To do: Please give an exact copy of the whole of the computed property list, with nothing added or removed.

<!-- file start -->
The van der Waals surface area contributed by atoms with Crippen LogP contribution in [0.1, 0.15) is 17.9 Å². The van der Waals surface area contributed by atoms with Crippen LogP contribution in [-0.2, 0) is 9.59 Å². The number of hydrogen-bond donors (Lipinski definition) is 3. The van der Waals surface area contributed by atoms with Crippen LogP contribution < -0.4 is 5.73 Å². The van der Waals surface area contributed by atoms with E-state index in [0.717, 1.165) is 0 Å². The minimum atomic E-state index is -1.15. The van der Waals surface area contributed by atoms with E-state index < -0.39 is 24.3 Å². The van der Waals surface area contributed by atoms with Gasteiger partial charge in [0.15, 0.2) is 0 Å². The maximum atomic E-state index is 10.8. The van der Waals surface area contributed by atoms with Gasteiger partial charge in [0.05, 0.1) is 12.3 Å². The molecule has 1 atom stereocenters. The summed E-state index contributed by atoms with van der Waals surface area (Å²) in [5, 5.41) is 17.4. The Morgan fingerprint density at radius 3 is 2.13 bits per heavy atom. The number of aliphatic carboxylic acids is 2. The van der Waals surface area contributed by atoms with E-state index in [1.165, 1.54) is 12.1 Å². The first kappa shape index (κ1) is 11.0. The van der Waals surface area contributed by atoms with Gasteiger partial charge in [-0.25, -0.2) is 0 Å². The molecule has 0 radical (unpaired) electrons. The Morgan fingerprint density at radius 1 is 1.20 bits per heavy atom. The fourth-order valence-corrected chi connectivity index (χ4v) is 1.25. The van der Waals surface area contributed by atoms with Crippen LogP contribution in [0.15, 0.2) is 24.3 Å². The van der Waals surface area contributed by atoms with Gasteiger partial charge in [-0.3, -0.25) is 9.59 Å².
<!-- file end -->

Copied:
The van der Waals surface area contributed by atoms with Crippen LogP contribution in [0.1, 0.15) is 17.9 Å². The van der Waals surface area contributed by atoms with Crippen LogP contribution in [-0.2, 0) is 9.59 Å². The number of hydrogen-bond donors (Lipinski definition) is 3. The van der Waals surface area contributed by atoms with Crippen LogP contribution < -0.4 is 5.73 Å². The van der Waals surface area contributed by atoms with E-state index in [0.717, 1.165) is 0 Å². The minimum atomic E-state index is -1.15. The van der Waals surface area contributed by atoms with E-state index < -0.39 is 24.3 Å². The van der Waals surface area contributed by atoms with Gasteiger partial charge in [0.15, 0.2) is 0 Å². The maximum atomic E-state index is 10.8. The van der Waals surface area contributed by atoms with Gasteiger partial charge in [0.05, 0.1) is 12.3 Å². The molecule has 1 atom stereocenters. The summed E-state index contributed by atoms with van der Waals surface area (Å²) in [5, 5.41) is 17.4. The Morgan fingerprint density at radius 3 is 2.13 bits per heavy atom. The number of aliphatic carboxylic acids is 2. The van der Waals surface area contributed by atoms with E-state index in [1.165, 1.54) is 12.1 Å². The first kappa shape index (κ1) is 11.0. The van der Waals surface area contributed by atoms with Gasteiger partial charge in [-0.25, -0.2) is 0 Å². The molecule has 0 radical (unpaired) electrons. The Morgan fingerprint density at radius 1 is 1.20 bits per heavy atom. The fourth-order valence-corrected chi connectivity index (χ4v) is 1.25. The van der Waals surface area contributed by atoms with Crippen LogP contribution in [0.15, 0.2) is 24.3 Å². The van der Waals surface area contributed by atoms with Gasteiger partial charge in [-0.3, -0.25) is 9.59 Å².